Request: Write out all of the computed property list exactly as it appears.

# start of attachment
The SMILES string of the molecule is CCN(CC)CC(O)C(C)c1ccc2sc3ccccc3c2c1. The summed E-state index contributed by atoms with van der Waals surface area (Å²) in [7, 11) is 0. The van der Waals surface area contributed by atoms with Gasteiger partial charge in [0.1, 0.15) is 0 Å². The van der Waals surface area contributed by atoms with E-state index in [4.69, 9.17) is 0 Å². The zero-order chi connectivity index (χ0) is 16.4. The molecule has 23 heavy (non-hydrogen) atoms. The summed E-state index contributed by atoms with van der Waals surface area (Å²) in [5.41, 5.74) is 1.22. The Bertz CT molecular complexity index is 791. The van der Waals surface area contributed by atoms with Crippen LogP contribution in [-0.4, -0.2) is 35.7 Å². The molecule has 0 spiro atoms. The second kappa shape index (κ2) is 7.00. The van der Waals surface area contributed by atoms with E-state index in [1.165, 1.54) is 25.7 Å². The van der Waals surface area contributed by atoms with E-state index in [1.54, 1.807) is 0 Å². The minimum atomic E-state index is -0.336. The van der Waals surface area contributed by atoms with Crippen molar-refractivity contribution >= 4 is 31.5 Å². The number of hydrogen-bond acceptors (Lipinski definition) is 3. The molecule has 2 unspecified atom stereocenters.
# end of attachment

The SMILES string of the molecule is CCN(CC)CC(O)C(C)c1ccc2sc3ccccc3c2c1. The summed E-state index contributed by atoms with van der Waals surface area (Å²) in [7, 11) is 0. The van der Waals surface area contributed by atoms with Gasteiger partial charge in [0.1, 0.15) is 0 Å². The van der Waals surface area contributed by atoms with E-state index in [4.69, 9.17) is 0 Å². The zero-order chi connectivity index (χ0) is 16.4. The molecule has 23 heavy (non-hydrogen) atoms. The summed E-state index contributed by atoms with van der Waals surface area (Å²) in [5.41, 5.74) is 1.22. The Bertz CT molecular complexity index is 791. The van der Waals surface area contributed by atoms with Crippen LogP contribution in [-0.4, -0.2) is 35.7 Å². The molecule has 0 spiro atoms. The second kappa shape index (κ2) is 7.00. The van der Waals surface area contributed by atoms with E-state index in [1.165, 1.54) is 25.7 Å². The van der Waals surface area contributed by atoms with E-state index in [1.54, 1.807) is 0 Å². The minimum atomic E-state index is -0.336. The van der Waals surface area contributed by atoms with Crippen molar-refractivity contribution >= 4 is 31.5 Å². The number of hydrogen-bond acceptors (Lipinski definition) is 3. The molecule has 2 unspecified atom stereocenters.